They may be impediments to us spending quality time reflecting our end of life on planet earth and what awaits us thereafter.

Pax Domini sit semper vobiscum

Saturday, November 23, 2013

I fired Facebook

I’m not sure how long ago this year I threw in the towel and cancelled my Facebook account but it’s among my better accomplishments for 2013.

I’m also not sure when I joined because all evidence accessible to me about my account is gone.  I’m sure Facebook knows and good for them.

My Facebook time definitely gave me several memorable tit for tat exchanges with a small cadre of “friends” as Facebook calls them.  Actually, they were selected clients, some cousins, some real friends and others best described as cyberspace acquaintances or pals.

Looking back and reflecting on my Facebook time, I fondly recall three distinguishable and memorable periods.      

One was time leading up to a large family reunion on my mother’s side of the family.  Facebook was a good communication tool we distant cousins used when sharing planning tidbits about the reunion.

It was fun participating in these exchanges and they gave me anticipatory excitement about seeing aunts, uncles and cousins, some of whom I hadn’t seen in a long time.

Another period was participating in discussions with others who had memories of growing up in Sacramento long ago.  I became an active participant and contributed much because I had many native memories to share.  This Facebook time was a fun trip down memory lane of Sacramento in my good old days.

The last memorable period was sharing about my father when he was dying.  I posted photos of him and me and shared several private thoughts and feelings about what I was experiencing during this dark period of my life.  The outpouring of empathy and condolences I received from my Facebook friends truly touched my heart. 

But beyond that is my honest admission of wasting too much time and getting caught up in the details of too many dog and pony shows of my Facebook friends.  It reminded me of elementary school show and tell when the teacher gave us time to be the center of attention by sharing something with other students.

Truth be told, I did my fair share of Facebook show and tell but didn’t realize what a time waster it was until OD’ing on my Facebook friends’ show and tell time “stories.”
Then there were those Facebook friends – names I dare not share - who were the consummate drama queens and cyberspace models walking down an economic prosperity or fashion ramp.   They posted photo after photo of their smiling faces in the company of other smiling faces at fun places that were sometimes so very far from home.

All their photos could bear the same caption of:  “Hey look at me looking so fine and having fun at this far away place that costs big money to be here.”

I must honestly admit that I too walked down that ramp a time or two too many!

Yup, I wasted too much time on Facebook as I’m sure so many other people have but now no more because I fired Facebook.

Pax Domini sit semper vobiscum

Friday, November 22, 2013

Unpredictably predictable

I’ve had fun at various times playing with words and creating my own verbal and written expressions of an aphoristic nature. 

Admittedly, I'm not in the same major league as baseball great Yogi Berra who prowess is so established that the word “yogi-ism” was invented describing his many paradoxical and wise sayings. 

But wise sayings come from many years of wise life experiences in which wisdom is gained and lost.  Hopefully, as more of my lifetime passes, I’ll establish my own patented brand of “Pierini-isms.”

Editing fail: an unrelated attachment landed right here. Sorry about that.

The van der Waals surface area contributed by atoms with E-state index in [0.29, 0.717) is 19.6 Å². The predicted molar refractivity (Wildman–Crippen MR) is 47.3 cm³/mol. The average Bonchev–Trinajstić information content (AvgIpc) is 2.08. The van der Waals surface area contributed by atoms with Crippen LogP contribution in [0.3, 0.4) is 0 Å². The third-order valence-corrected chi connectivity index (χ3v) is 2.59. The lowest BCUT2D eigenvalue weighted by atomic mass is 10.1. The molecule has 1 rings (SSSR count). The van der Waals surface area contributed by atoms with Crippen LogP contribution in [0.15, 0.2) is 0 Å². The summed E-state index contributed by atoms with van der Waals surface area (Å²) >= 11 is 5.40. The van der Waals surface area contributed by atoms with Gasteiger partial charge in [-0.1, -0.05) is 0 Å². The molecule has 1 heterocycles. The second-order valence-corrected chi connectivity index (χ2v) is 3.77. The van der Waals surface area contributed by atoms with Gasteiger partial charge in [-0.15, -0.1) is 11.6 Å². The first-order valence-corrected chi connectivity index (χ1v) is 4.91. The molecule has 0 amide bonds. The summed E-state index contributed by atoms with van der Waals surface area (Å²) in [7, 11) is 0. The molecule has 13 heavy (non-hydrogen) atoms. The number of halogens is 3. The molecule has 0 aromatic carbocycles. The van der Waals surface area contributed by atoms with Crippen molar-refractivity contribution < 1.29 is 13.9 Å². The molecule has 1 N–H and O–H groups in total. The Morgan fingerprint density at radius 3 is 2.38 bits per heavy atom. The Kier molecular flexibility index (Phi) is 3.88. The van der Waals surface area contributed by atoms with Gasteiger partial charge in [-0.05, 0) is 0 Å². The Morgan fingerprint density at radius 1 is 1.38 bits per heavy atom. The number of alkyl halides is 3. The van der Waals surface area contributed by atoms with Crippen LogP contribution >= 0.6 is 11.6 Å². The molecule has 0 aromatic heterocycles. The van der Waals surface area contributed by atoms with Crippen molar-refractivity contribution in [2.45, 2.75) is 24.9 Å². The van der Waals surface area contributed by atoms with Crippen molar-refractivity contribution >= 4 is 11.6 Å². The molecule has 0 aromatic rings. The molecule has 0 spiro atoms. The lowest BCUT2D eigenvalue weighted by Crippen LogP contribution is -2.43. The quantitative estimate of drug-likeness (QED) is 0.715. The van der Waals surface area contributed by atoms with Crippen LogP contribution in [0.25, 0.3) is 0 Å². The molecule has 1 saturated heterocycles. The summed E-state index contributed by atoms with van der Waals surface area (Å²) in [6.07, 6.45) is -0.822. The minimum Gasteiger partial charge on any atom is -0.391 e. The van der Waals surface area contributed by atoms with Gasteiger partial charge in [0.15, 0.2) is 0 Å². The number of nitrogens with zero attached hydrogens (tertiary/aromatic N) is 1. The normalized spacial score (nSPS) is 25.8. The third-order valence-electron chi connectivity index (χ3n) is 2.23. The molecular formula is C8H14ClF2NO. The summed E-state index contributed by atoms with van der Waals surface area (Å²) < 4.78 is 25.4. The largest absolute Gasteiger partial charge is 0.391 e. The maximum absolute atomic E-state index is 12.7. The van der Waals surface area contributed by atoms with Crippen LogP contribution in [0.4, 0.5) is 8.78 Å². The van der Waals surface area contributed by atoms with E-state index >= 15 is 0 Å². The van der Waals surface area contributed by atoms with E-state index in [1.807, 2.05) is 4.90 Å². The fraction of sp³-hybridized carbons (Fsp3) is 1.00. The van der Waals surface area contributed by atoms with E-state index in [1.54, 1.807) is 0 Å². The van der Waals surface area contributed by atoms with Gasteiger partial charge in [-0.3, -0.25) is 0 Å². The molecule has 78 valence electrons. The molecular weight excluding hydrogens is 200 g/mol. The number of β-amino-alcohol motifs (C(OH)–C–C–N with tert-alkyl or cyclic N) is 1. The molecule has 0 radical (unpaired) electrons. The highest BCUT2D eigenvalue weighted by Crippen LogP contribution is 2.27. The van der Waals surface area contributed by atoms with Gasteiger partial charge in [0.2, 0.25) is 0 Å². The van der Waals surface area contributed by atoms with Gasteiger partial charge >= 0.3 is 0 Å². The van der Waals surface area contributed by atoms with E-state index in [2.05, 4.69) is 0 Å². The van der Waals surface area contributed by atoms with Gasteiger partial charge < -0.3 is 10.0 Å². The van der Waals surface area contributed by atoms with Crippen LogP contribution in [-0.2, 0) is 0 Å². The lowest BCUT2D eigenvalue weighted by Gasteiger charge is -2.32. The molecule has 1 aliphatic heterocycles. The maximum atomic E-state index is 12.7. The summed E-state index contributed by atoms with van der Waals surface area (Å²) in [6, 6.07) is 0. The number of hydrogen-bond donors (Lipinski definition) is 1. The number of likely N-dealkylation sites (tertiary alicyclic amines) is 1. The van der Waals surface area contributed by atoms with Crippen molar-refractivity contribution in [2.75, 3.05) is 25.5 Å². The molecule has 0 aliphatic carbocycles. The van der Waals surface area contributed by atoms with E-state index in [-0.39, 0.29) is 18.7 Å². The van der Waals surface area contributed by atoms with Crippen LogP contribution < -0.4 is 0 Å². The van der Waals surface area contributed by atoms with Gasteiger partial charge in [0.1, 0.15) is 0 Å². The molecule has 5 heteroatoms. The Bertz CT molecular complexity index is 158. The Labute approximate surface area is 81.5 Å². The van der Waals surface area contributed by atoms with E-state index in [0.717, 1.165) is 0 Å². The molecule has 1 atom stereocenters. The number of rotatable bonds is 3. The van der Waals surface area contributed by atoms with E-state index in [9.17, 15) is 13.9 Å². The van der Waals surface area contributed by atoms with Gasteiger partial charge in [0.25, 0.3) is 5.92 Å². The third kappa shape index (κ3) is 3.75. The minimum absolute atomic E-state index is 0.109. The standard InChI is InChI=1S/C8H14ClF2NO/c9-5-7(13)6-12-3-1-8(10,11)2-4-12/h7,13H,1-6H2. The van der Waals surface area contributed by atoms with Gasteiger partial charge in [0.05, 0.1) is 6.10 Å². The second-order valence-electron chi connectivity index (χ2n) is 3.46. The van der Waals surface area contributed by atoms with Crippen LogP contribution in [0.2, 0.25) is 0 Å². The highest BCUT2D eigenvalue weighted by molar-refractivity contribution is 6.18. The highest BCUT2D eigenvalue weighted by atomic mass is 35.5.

You know the old saying, “It’s not over until the fat lady sings.”  Last time I checked, she wasn’t singing.

My self-described and, hopefully, sometimes clever verbal and written expressions surface when I seek opportunities to be clever and then quickly respond. 

They can be offensive or defensive in nature just like a stand-up comedian trying to make his audience laugh, or a boxer’s punch in the ring.  Just the boxer, they must be delivered with precision and in the right combination to be effective and create a “win.”

Most of my time, this win is nothing more than a good old-fashioned deep belly laugh giving me relief from the toils of daily life and strife. 

Sometimes, however, my chasing a quick laugh is directed at someone else’s apparent goofiness or shortcomings rather than at me and my own foolish and goofy behavior.

It’s better to be the clown dishing it out than the subject of some else’s clowning.  I learned this lesson early in life as a young boy on the school playground.

In previous amateurish efforts of my own play with expressions, I’ve asked if perhaps I'm zealously lethargic or have a fascination with procrastination.

Now I’m wondering if at times my eccentric, sometimes manic and definitely off-the-beaten path middle-aged man behavior borders on being realistically bizarre or unpredictably predictable.

Pax Domini sit semper vobiscum

Wednesday, November 20, 2013

Patience is platinum

You and I are familiar with the old saying “silence is golden” and it seems so true in the decibel-piercing world in which we live. One of my most memorable silence is golden moments was over thirteen years ago. I wrote about it here.

I’m getting better creating and enjoying silence is golden opportunities. One daily favorite is when driving my car because I don’t listen to music or news on the radio or CD player. Strange you think to which I reply not so. Try it; you might like it.

My wife’s preferred silence is golden practices are contemplative prayer and Eucharistic Adoration, a Roman Catholic practice in which the Blessed Sacrament is exposed and adored by the faithful.